"He was a focused and furious artist, which is an old-world trait," Biddle praises. "In a world of hyper-fast media consumption, he could be compared with those old artists in the sense that he built a body of work, and every piece is specifically unique and perfected."
Over the last 50 years, Cohen's music evolved from the acoustic, finger-picked beauty of Songs of Love and Hate, to the synth-based smooth jazz of The Future, and onto the occasionally symphonic You Want it Darker, a mortality-focused collection that landed mere weeks before Cohen's death.
No Sinner frontwoman Colleen Rennison, who will be singing at both the Fox and the Rio, admits that songs like "Suzanne" and "Hallelujah" have lived with her for years, but it's not Cohen's versions she's generally been drawn to. A self-described "second-hand fan," she loves the "potency" of Cohen's poetry, but has been far more affected by other artists' musical interpretations. "I think that it really speaks volumes of the power of words that I can hear one of his songs and be like, 'This is never something that I would choose to put on' – not that that's true for everything he's done," says Rennison. "Chances are the best writer isn't going to be the best singer; chances are the best singer isn't going to be the best writer. If you take the best singer, like k.d. lang, and pair her with a song like 'Hallelujah,' it's magic."
Rennison's own booming, blues-stained pipes are quite different than the minimalist, gravel-voiced vocals Cohen displayed on record. She'll put a twist on the 1974 song "Why Don't You Try?", which she calls a feminist anthem. "[It's] basically a pep talk to a woman that's just come out of a relationship. I love that: 'You need to hold a leash to be a lady.' You need to have somebody on a string in order to feel like a woman. I just love that line so much, because I see so many men on leashes, you know?"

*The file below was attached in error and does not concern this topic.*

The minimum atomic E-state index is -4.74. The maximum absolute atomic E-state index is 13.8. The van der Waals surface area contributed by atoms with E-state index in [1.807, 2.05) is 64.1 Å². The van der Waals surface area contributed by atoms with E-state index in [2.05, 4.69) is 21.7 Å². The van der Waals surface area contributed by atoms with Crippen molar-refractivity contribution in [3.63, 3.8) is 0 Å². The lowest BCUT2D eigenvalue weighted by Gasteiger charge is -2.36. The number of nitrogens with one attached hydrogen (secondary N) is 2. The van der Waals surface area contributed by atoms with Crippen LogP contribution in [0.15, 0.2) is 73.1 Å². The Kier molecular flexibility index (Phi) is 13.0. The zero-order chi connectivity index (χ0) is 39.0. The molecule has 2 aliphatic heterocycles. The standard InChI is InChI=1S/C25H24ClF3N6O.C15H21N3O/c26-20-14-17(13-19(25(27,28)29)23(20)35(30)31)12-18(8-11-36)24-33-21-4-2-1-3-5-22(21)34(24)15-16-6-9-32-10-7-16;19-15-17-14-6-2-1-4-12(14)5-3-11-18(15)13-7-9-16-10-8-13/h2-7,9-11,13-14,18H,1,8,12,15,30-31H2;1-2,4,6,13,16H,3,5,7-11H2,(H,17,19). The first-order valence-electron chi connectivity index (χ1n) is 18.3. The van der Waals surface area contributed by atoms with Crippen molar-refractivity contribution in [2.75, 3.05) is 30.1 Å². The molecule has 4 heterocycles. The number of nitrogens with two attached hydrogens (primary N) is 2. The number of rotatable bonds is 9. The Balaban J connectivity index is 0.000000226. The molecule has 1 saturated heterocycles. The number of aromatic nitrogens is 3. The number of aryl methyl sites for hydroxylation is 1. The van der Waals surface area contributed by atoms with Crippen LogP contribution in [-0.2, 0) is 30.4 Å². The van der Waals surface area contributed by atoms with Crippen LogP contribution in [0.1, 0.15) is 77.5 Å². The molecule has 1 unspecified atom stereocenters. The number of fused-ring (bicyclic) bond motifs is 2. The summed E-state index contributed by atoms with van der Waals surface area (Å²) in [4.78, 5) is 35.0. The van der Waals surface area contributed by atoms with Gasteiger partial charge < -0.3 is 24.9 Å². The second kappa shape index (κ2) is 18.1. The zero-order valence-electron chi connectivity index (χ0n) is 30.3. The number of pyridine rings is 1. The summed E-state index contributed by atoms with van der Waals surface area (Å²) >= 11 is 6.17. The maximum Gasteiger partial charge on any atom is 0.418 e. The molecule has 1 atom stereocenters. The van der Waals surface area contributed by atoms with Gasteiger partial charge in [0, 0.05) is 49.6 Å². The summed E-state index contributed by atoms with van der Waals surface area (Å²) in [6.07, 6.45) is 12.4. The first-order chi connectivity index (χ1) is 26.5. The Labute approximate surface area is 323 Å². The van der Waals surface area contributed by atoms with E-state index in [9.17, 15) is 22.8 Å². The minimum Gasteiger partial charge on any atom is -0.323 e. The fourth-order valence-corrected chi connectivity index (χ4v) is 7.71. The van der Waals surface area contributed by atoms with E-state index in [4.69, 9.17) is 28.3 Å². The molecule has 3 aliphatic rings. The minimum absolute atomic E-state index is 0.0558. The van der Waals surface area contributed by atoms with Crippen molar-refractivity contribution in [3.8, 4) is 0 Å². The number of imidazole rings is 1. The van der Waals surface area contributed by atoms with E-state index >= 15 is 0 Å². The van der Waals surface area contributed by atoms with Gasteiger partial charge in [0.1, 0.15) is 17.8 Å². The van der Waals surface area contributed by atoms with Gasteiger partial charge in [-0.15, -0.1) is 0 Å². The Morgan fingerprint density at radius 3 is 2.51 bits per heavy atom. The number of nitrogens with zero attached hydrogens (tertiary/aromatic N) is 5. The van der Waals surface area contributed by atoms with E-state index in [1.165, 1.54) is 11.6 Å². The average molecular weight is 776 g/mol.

But she’ll be rendering the song in her own way – which she believes is the only way to approach any of Cohen’s material. "Nobody can mimic Leonard Cohen. He's just the suavest Canadian dude ever. You have to put your own brand on it. I think that's neat about covering Cohen: that it's really up to interpretation.
Thanks to Anne RiiseEn rekke norske artisttopper – fra Aurora Aksnes (20) til Alf Cranner (80) – går sammen for å hylle avdøde Leonard Cohen med en stor konsert i Oslo Spektrum i april.
Prosjekttittel er «So Long – en uoffisiell minnekonsert for Leonard Cohen» og arrangeres i Oslo Spektrum den 25. april neste år.
Les også: Leonard Cohen – vår mann
Blant artistene som foreløpig er klare finner vi – foruten nevnte Aurora Aksnes og Alf Cranner – navn som Henning Kvitnes, Finn Kalvik, Anneli Drecker, Kirsten Bråten Berg, Paal Flaata, Claudia Scott, Åse Kleveland og Kristian Kristensen.
Prosjektleder er Christer Falck.
– Dette har vært et veldig kjipt år i musikkens navn. Tre av de aller største har dødd, og jeg synes det er rørende at så mange stiller opp. Jeg har vokst opp med en mor og mormor som har dyrket Cohen, så dette er pensum for meg, forteller Falck til VG.
Yes, they do and he did but there are a few wrong words written above.I'm your fan wrote:Does anyone know wether these verses form part of the original lyrics? Did Leonard Cohen wrote them?